Concert Review: Florence + the Machine @ Royal Albert Hall, London, England (Teenage Cancer Trust Show)

Every year, the Teenage Cancer Trust hosts a series of benefit shows. In case you don’t know about Teenage Cancer Trust, they are an organization that funds and builds specialized cancer wards for young people in NHS hospitals in the UK. There have been benefit concerts held annually since 2002, with the first kicking off in 2000. This year’s benefit concerts had Paul McCartney, Roger Daltrey, Paul Weller, Kelly Jones, and others all play so far. The final night belonged to Florence Welch and her band, Florence + the Machine. Yup, she can sort of say that Paul McCartney opened for her.

Florence + the Machine were back in Florence’s home town of London at the beginning of March, playing 3 sold out shows at the Alexandra Palace. That did not stop them from selling out the legendary Royal Albert Hall, with demand still high from the recent release of Ceremonials (which debuted at Number 1 back in October 2011). In less than a week, Florence + the Machine will also release their MTV Unplugged album. It’s Florence’s world and we’re just living in it.

Florence + the Machine @ Royal Albert Hall, April 3, 2012 (Copyright: PeteHatesMusic)

Florence + the Machine @ Royal Albert Hall, April 3, 2012 (Copyright: PeteHatesMusic)

As we waited for Florence + the Machine come on, we were “treated” to XFM playing their radio hits, including a Florence + the Machine song. Why the eff would they play a Florence song right before she’s about to go on?!

Roger Daltry from the Who came out and chatted about the Teenage Cancer Trust, and then introduced Florence + the Machine, who were accompanied by a full orchestra and backing choir, totalling more than 30 people (my counting skills are poor, especially when everyone looks like ants from the cheap seats).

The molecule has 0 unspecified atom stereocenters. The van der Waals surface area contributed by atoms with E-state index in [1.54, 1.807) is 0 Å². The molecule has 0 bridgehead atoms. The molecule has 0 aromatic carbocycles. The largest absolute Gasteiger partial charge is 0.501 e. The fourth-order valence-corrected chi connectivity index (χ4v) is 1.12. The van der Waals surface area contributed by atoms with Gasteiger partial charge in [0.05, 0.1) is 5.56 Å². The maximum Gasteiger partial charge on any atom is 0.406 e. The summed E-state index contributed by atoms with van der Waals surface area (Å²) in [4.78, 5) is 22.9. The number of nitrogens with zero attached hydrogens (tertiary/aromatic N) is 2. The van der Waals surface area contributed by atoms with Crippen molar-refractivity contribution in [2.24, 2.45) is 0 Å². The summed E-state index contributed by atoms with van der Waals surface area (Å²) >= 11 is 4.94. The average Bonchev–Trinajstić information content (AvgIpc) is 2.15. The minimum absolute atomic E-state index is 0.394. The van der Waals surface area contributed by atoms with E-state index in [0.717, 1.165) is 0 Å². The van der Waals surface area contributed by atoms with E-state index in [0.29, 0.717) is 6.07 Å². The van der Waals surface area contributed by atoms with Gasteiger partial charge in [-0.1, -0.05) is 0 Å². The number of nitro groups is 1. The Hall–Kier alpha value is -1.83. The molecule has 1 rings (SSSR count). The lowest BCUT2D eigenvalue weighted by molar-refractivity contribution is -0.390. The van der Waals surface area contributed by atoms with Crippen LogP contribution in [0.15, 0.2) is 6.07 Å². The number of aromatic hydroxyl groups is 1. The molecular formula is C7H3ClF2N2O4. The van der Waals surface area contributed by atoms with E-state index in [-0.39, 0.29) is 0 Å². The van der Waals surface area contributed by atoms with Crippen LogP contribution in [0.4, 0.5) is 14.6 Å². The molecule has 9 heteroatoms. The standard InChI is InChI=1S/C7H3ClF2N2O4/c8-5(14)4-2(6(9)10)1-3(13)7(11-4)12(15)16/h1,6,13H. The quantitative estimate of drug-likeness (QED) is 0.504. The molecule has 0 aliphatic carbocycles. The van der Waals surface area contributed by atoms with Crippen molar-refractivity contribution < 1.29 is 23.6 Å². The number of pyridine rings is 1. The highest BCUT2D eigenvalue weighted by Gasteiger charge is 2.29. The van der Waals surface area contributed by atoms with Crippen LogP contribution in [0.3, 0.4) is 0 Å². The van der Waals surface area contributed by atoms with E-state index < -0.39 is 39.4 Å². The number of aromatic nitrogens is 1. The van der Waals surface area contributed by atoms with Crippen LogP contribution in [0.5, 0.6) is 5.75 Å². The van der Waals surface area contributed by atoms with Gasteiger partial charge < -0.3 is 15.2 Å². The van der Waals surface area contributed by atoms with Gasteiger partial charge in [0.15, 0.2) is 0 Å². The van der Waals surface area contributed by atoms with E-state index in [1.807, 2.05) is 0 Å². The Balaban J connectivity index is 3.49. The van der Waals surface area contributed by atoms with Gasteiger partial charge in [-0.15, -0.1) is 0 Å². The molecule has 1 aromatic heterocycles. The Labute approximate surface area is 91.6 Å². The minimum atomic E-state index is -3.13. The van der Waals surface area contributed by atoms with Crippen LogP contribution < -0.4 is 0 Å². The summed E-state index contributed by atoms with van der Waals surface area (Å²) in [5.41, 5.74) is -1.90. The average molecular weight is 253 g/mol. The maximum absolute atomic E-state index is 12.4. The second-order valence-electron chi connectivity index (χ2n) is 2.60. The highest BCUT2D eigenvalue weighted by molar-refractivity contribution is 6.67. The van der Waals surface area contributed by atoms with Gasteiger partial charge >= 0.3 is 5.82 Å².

Kicking off her first song at 9:00pm, Florence led off with You’ve Got the Love. With a backing orchestra and choir, and with subdued percussion (represented by a timpani), the song took on a very different feel. Led by Florence’s always-present booming vocals, the song was more dark and yet more beautiful. Case in point: 1 girl in front of me was crying when the song finished, while her 2 friends fought back tears.

The next song was Only If for a Night, and once again, the orchestral backing made the song feel more important, and more epic. Again, the percussion was barely noticeable, with the timpani being quite subtle.

Drumming Song was next, which didn’t fully live up to its name, although the strings once again made up for the quiet percussion. Check out the video at the bottom of the post, and ignore our short lived attempt at being artistic and filming Royal Albert Hall – lots and lots of beers make you become artistic, apparently. After the song, Florence noted that she’s never been so nervous in her life, and keeps looking around at the beauty of Royal Albert Hall, which is almost making her forget the words.

Next up was Heartlines, which had a slower, less driving chorus. Florence took the time after the song to wave to every section of the crowd, even those up in the upper arches.

Between Two Lungs followed, with Florence demonstrating amazing vocals at the end, with the harpist (not a word I use enough) playing a great harp outro. Florence noted that when she set out, she never thought she would be playing at Royal Albert Hall. She also never thought I’d say, “Hey Dad, this is Roger Daltry”. or “I can’t believe I’m featured on PeteHatesMusic!